The good news is that trusts are here to stay – at least that is what I believe, since why else would SARS go to the hassle of redesigning the return for trusts if trusts were on their way out?
Instead, and here is the not so good news, SARS is putting a spotlight on trust transactions and asking a lot more questions requiring a lot more disclosure.
New trust return requires details on all forms of income, the allocation of deductible expenditure against such income, any qualifying exemptions and whether it vests in the trust or in beneficiaries.
All beneficiaries who have received income must now be disclosed in the return, and – critically – their SA tax reference numbers must be disclosed. This is potentially a real problem for foreign beneficiaries who are usually not registered as SA taxpayers and will require a special power of attorney signed by such foreign beneficiary authorising an SA resident to register the foreign beneficiary as a taxpayer – this requires a visit to a SARS branch by such authorised representative.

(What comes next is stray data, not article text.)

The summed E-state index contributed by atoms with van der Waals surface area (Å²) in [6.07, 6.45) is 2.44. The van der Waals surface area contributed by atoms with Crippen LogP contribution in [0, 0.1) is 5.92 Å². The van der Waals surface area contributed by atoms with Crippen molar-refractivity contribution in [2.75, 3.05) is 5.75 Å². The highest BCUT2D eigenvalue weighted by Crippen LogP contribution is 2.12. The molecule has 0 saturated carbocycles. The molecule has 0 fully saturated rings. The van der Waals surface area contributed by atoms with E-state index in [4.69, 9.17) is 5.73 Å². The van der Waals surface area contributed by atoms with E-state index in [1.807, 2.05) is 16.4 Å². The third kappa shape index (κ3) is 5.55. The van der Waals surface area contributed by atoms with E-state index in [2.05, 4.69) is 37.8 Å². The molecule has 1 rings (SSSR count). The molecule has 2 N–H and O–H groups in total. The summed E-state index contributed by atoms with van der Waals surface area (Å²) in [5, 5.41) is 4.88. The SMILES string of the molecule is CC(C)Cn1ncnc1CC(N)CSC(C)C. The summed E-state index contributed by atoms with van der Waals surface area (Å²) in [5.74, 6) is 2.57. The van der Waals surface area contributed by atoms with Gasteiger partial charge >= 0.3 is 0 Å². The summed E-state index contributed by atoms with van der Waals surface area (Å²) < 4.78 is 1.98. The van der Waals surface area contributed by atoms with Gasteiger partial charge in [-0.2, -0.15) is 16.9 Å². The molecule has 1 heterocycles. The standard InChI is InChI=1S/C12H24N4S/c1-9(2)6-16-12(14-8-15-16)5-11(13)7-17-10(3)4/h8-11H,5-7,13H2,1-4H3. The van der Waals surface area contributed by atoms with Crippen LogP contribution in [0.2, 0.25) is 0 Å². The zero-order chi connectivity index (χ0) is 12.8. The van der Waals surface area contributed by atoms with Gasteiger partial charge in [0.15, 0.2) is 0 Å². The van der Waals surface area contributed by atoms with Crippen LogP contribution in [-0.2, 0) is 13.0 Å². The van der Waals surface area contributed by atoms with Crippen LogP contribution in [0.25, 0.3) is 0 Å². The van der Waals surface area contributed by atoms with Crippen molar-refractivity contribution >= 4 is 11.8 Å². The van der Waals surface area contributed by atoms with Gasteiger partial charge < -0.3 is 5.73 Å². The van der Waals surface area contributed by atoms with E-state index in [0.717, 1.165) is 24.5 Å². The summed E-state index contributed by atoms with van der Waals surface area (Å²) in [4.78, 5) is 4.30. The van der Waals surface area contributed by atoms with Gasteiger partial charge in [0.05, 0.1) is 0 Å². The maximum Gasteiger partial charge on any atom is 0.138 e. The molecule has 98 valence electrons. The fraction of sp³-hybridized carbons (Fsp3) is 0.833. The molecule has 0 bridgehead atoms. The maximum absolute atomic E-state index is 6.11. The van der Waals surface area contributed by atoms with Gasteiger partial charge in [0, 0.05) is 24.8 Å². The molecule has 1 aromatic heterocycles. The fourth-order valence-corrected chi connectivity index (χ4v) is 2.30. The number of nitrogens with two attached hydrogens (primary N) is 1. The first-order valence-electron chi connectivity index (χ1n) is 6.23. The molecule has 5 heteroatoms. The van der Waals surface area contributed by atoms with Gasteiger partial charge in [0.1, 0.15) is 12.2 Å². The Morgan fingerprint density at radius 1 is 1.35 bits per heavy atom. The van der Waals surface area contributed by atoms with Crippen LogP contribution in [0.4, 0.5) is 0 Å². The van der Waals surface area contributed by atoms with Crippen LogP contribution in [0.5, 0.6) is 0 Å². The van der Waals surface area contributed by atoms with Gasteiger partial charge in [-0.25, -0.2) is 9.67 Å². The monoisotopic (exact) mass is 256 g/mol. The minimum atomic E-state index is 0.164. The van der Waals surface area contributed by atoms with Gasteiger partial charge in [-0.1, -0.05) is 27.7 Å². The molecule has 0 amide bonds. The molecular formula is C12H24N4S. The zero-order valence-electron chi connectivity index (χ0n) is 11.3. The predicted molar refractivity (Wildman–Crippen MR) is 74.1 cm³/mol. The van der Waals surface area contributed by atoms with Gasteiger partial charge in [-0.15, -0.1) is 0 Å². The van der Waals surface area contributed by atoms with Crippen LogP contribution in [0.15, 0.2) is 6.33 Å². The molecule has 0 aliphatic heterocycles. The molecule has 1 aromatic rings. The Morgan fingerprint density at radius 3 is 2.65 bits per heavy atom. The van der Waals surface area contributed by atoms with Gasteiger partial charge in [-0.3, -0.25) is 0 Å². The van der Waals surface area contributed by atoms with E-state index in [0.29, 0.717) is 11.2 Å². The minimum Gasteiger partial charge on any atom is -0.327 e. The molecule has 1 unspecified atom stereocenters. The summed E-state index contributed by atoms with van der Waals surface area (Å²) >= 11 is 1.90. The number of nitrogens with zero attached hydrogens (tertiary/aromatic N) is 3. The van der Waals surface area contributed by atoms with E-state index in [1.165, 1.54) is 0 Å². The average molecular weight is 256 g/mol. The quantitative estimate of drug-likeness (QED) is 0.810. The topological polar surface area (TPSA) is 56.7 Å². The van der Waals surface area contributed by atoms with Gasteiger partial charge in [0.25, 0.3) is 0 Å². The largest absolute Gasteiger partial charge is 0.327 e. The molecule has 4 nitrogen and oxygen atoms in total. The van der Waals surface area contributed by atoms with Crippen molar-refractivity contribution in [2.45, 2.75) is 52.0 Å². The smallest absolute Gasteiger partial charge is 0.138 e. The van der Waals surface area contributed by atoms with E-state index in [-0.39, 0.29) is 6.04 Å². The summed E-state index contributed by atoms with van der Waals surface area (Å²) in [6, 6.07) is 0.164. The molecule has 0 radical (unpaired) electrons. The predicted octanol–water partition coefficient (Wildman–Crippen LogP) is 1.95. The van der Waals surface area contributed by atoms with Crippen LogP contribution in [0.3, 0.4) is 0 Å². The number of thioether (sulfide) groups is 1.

All loan accounts must be disclosed, as must the terms of the loans, namely period of loan and interest charged. The reason for this is that SARS wants to ascertain whether various deeming provisions in the Income Tax Act apply or not – a potential trap requiring careful consideration.
Proper trust administration has never been more important, and trustees must make sure that decisions are considered timeously by all trustees and recorded meticulously.